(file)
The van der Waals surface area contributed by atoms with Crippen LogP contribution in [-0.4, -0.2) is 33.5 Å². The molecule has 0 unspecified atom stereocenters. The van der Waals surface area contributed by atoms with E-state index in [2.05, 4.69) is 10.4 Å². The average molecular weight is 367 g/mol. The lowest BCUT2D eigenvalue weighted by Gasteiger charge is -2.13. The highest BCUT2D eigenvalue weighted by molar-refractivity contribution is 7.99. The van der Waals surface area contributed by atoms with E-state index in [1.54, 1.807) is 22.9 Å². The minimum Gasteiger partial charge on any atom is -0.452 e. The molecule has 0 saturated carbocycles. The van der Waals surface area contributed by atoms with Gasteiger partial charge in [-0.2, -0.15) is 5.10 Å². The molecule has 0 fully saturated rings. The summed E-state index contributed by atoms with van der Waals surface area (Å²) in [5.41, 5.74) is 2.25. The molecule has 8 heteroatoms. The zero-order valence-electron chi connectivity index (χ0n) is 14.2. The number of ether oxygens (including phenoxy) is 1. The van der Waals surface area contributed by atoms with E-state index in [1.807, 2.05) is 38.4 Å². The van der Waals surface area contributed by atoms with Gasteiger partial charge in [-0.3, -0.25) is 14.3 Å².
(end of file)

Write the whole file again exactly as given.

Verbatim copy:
The van der Waals surface area contributed by atoms with Crippen LogP contribution in [-0.4, -0.2) is 33.5 Å². The molecule has 0 unspecified atom stereocenters. The van der Waals surface area contributed by atoms with E-state index in [2.05, 4.69) is 10.4 Å². The average molecular weight is 367 g/mol. The lowest BCUT2D eigenvalue weighted by Gasteiger charge is -2.13. The highest BCUT2D eigenvalue weighted by molar-refractivity contribution is 7.99. The van der Waals surface area contributed by atoms with E-state index in [1.54, 1.807) is 22.9 Å². The minimum Gasteiger partial charge on any atom is -0.452 e. The molecule has 0 saturated carbocycles. The van der Waals surface area contributed by atoms with Gasteiger partial charge in [-0.2, -0.15) is 5.10 Å². The molecule has 0 fully saturated rings. The summed E-state index contributed by atoms with van der Waals surface area (Å²) in [5.41, 5.74) is 2.25. The molecule has 8 heteroatoms. The zero-order valence-electron chi connectivity index (χ0n) is 14.2. The number of ether oxygens (including phenoxy) is 1. The van der Waals surface area contributed by atoms with E-state index in [1.807, 2.05) is 38.4 Å². The van der Waals surface area contributed by atoms with Gasteiger partial charge in [-0.3, -0.25) is 14.3 Å².